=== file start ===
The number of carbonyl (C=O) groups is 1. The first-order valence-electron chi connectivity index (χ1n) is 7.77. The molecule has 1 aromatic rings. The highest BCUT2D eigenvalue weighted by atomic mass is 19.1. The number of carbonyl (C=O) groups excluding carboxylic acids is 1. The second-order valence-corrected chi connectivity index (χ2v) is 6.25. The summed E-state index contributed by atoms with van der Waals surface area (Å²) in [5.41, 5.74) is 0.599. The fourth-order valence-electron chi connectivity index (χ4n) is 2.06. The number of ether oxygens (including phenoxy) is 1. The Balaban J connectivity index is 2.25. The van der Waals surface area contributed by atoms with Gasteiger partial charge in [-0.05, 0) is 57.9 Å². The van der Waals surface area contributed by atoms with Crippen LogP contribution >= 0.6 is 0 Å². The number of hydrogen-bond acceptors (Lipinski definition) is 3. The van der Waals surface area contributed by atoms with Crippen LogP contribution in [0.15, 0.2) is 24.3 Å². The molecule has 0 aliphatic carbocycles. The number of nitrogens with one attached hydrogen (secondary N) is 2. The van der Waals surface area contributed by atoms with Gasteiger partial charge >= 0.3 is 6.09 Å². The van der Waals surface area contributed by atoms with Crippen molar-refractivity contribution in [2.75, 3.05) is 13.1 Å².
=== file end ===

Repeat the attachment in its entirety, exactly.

The number of carbonyl (C=O) groups is 1. The first-order valence-electron chi connectivity index (χ1n) is 7.77. The molecule has 1 aromatic rings. The highest BCUT2D eigenvalue weighted by atomic mass is 19.1. The number of carbonyl (C=O) groups excluding carboxylic acids is 1. The second-order valence-corrected chi connectivity index (χ2v) is 6.25. The summed E-state index contributed by atoms with van der Waals surface area (Å²) in [5.41, 5.74) is 0.599. The fourth-order valence-electron chi connectivity index (χ4n) is 2.06. The number of ether oxygens (including phenoxy) is 1. The Balaban J connectivity index is 2.25. The van der Waals surface area contributed by atoms with Gasteiger partial charge in [-0.05, 0) is 57.9 Å². The van der Waals surface area contributed by atoms with Crippen LogP contribution >= 0.6 is 0 Å². The number of hydrogen-bond acceptors (Lipinski definition) is 3. The van der Waals surface area contributed by atoms with Crippen LogP contribution in [0.15, 0.2) is 24.3 Å². The molecule has 0 aliphatic carbocycles. The number of nitrogens with one attached hydrogen (secondary N) is 2. The van der Waals surface area contributed by atoms with Gasteiger partial charge >= 0.3 is 6.09 Å². The van der Waals surface area contributed by atoms with Crippen molar-refractivity contribution in [2.75, 3.05) is 13.1 Å².